Amy Thomas comes to the field of law from a background in architecture. She has a Bachelor of Architecture degree from Carleton University and a law degree from the University of Western Ontario. Amy’s law practice encompasses trade-marks, industrial design, copyright, litigation and contract drafting.
Amy enjoys sharing her experience in intellectual property law and has given presentations at the National Franchise and Business Opportunities Show, Ottawa Chamber of Commerce, eWomen’s Network, Business Network International, Inventors Association (Ottawa), among others. Amy has also written several legal papers and articles published in the Intellectual Property Law Journal, The Lawyers Weekly, Canadian Architect and the International Trade-mark Association Special Reports.
New York city is home to some of North American’s most iconic architecture; a form of functional public art. New York city is also home to high real estate prices and demand. These two facts are butting heads in the Manufacturers Hanover Trust building case – a lawsuit between preservationists and real estate developers. The owner of the building has received permission to make major renovations to the building including a new entrance, a new escalator and more space for stores on the Fifth Avenue side of the building. Preservationists argue that this redesign is at odds with the original design and intention of the building. It “totally obliterates the quality of this iconic structure,” urban critic and journalist, Roberta Brandes told the New York Times.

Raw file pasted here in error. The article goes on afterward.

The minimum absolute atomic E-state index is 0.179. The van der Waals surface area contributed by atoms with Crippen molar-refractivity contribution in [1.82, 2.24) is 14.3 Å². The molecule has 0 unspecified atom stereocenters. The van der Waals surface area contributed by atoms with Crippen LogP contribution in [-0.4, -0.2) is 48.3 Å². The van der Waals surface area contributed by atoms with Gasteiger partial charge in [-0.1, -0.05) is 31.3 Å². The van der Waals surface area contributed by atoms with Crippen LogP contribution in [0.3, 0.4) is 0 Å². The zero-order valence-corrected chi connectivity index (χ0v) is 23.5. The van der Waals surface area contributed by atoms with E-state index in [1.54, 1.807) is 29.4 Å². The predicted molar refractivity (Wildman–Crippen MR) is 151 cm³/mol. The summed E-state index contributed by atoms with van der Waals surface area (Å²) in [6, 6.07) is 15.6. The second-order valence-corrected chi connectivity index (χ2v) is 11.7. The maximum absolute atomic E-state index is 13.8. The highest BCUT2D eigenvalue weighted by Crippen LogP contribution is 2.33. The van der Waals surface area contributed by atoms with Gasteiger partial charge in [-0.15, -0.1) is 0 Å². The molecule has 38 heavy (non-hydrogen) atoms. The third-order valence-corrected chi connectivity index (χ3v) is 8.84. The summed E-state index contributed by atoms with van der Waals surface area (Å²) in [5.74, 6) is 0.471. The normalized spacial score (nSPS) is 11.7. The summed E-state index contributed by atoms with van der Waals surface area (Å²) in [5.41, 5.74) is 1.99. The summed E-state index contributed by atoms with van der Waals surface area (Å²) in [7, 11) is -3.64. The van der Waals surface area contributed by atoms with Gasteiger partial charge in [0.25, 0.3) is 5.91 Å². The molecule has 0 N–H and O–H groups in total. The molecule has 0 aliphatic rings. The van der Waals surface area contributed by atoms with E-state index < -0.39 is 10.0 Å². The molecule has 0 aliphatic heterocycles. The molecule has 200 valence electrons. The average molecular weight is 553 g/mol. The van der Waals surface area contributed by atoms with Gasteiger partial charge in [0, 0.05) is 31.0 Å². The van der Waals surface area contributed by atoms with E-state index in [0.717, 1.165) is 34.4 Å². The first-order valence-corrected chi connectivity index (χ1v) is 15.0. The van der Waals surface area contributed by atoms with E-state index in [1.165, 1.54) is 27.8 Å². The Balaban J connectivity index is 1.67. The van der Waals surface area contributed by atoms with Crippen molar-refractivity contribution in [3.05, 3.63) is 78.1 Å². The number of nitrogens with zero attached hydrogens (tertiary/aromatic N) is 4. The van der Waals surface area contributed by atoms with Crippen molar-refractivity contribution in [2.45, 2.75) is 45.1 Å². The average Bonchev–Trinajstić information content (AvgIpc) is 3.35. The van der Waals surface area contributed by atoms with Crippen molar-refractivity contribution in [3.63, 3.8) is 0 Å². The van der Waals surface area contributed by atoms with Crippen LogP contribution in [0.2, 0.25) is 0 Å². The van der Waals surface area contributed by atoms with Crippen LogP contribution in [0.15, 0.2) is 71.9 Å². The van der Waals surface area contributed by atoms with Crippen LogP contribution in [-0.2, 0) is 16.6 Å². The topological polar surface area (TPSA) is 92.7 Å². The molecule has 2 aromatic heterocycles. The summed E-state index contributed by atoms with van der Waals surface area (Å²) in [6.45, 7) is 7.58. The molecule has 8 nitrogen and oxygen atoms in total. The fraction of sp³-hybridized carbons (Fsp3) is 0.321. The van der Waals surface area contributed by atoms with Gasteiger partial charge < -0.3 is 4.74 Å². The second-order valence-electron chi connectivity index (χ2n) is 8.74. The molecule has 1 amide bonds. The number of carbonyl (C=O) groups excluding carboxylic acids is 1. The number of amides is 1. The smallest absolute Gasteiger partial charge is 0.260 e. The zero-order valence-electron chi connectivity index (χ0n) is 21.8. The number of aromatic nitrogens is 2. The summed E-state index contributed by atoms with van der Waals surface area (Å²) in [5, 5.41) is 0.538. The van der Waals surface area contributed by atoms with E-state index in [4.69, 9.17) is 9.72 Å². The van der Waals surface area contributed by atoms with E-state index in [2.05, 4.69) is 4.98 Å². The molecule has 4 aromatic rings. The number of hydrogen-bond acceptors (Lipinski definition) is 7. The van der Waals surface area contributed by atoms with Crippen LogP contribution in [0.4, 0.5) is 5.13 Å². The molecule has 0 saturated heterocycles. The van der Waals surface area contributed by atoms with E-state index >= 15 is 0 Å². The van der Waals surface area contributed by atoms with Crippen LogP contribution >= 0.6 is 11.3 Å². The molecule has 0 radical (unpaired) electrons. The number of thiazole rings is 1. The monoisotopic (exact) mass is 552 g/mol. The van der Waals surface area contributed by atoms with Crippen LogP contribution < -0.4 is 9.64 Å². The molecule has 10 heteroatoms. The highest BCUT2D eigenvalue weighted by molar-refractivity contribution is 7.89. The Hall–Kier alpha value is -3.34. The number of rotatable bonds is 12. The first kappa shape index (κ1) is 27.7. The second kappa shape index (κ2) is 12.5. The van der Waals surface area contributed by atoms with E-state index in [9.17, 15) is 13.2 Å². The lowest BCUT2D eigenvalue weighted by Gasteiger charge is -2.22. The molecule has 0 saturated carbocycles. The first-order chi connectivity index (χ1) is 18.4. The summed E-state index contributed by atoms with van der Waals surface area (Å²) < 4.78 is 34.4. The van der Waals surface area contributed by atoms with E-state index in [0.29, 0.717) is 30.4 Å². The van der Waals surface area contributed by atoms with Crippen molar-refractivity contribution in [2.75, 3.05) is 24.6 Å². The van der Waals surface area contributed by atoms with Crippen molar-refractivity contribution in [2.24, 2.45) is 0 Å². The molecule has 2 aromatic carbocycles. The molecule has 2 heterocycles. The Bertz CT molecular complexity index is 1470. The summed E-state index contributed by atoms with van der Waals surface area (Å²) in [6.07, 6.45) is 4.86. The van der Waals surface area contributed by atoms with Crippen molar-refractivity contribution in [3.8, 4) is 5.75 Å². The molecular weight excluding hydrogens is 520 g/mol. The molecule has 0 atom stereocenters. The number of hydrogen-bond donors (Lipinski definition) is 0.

In an attempt to compromise, the building owners have enlisted the help of the original architecture firm to assist in the redesign. However, the preservationists have just been granted a stop-work order, which requires that construction may only continue so long as all changes can be reversed should the Court rule in their favour.
Source: The Huffington Post